Traditionally, datacenter technology stacks consist of three discrete layers: compute, storage, and networking. Each of these layers have their own separate hardware appliances and user interfaces (UIs) for management. Hyperconverged infrastructure consolidates these layers within a single standard x86 server or cluster of servers, with a single management interface. By consolidating 3 layers to 1, HCI can reduce the complexity and cost of IT infrastructure.
How Hyperconverged Infrastructure Works
HCI is a marketing term as opposed to a well-defined standard. As a result, there are a variety of different implementations of hyperconverged infrastructure and nailing down exactly what is and what isn’t HCI can be difficult. However, in most cases HCI will converge at least 2 of the 3 layers of the datacenter technology stack.
This convergence that makes HCI possibly comes from purpose-built software running on commodity hardware. The software enables the abstraction of compute, networking, and storage resources. Nutanix, a leading provider of HCI solutions, refers to the layer of HCI that performs this abstraction as the distributed plane.
A management plane sits atop the distributed plane and provides a UI for provisioning and management of hyperconverged infrastructure. This single UI replaces the variety of different UIs IT staff traditionally required to manage hypervisors, virtual machines, storage devices, and network gear.
Converged vs hyperconverged infrastructure
If you’ve kept up with IT buzzwords, you’re likely already familiar with the term “converged infrastructure”. So, what makes hyperconverged infrastructure different? Converged infrastructure refers to a system of components designed to work together, but the components are still discrete. For example, within a converged infrastructure, you may have separate network and compute appliances. With hyperconvergence, the functionality those appliances offer is provided on a single hardware platform.
HCI pros and cons
The promise of hyperconverged infrastructure is to provide more operational agility, scalability, and simplicity when compared to traditional solutions. With HCI, you get the ability to deploy a full general-purpose compute, storage, and networking stack faster and with less management overhead.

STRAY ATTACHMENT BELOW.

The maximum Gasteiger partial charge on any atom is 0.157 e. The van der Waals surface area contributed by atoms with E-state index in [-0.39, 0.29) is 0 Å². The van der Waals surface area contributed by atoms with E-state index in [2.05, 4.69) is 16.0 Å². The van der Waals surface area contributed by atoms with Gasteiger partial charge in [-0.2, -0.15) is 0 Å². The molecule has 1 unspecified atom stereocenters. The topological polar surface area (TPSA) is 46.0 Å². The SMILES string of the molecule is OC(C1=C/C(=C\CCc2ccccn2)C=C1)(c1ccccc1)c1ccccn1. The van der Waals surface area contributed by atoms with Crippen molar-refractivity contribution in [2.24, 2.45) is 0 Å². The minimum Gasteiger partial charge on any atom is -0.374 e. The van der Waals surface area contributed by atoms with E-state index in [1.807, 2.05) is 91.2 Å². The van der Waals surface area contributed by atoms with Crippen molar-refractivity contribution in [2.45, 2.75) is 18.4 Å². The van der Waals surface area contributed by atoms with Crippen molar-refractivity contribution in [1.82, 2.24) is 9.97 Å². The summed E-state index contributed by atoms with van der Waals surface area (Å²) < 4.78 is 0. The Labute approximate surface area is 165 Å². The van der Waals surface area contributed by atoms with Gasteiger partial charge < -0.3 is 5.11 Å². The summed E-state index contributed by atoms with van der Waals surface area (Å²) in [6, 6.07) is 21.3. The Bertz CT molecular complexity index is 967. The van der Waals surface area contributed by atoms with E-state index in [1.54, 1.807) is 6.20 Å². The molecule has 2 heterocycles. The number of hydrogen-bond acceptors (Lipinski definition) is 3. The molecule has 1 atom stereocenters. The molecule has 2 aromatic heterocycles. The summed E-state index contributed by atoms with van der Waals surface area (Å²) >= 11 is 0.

This makes HCI stacks useful building blocks for use cases such as micro data centers and other edge computing applications. For example, HCI can also streamline the provisioning and management of on-premises workloads such as virtual desktop infrastructure (VDI) and file storage.
Another upside of hyperconverged infrastructure is that HCI is a good fit for teams focused building a truly software-defined infrastructure. The software-defined approach as a whole adds operational agility and makes it easier to support hybrid cloud environments and lift-and-shift workloads when needed. For example, shifting a workload running on a Docker Container on-premises to an edge container to reduce latency, is simpler than migrating legacy workloads.
Of course, HCI also comes with tradeoffs that make it less than ideal for some use cases. For example, while dealing with a single vendor makes support easier and provides the upside of “one throat to choke”, it also means some level of vendor lock-in is inherent to HCI.
Additionally, while having all the entire general-purpose compute, network, and storage stack is useful for general purpose workloads, it can limit the ability to optimize in certain cases. If a given workload is CPU intensive or requires a large amount of storage capacity, a commodity x86 server simply may not be the right hardware. In short, while general-purpose workloads can benefit from a shift to HCI, it’s currently harder to make a case for specialized workloads.
Example of Hyperconverged Infrastructure
The use of HCI to replace traditional Storage Area Networks (SANs) is one of the more popular examples of hyperconverged infrastructure today. A traditional SAN often contains multiple fiber channel switches, storage arrays, and servers. All these devices have their own discrete UIs and must be racked, powered, cooled, and interconnected using high-speed cabling.
A virtual SAN solution from a vendor such like VMware or StarWind enables to combine the functionality previously provided by the switches, storage arrays, and servers on a single appliance or commodity x86 server. As a result, IT can deploy a SAN with comparable functionality to the traditional model while reducing data center footprint and management complexity. The software-defined nature of HCI can also help simplify creation of security policies, data deduplication, and patching.
- Hyperconverged infrastructure (HCI) is the virtualization of compute, storage, and networking functions on commodity x86 servers
- HCI is a marketing term, so there is variance in what functionality different hyperconverged solutions provide
- A single UI and a software-defined approach to configuration help HCI streamline operational costs and complexity
- Potential downsides of HCI include vendor lock-in and inflexibility for specialized workloads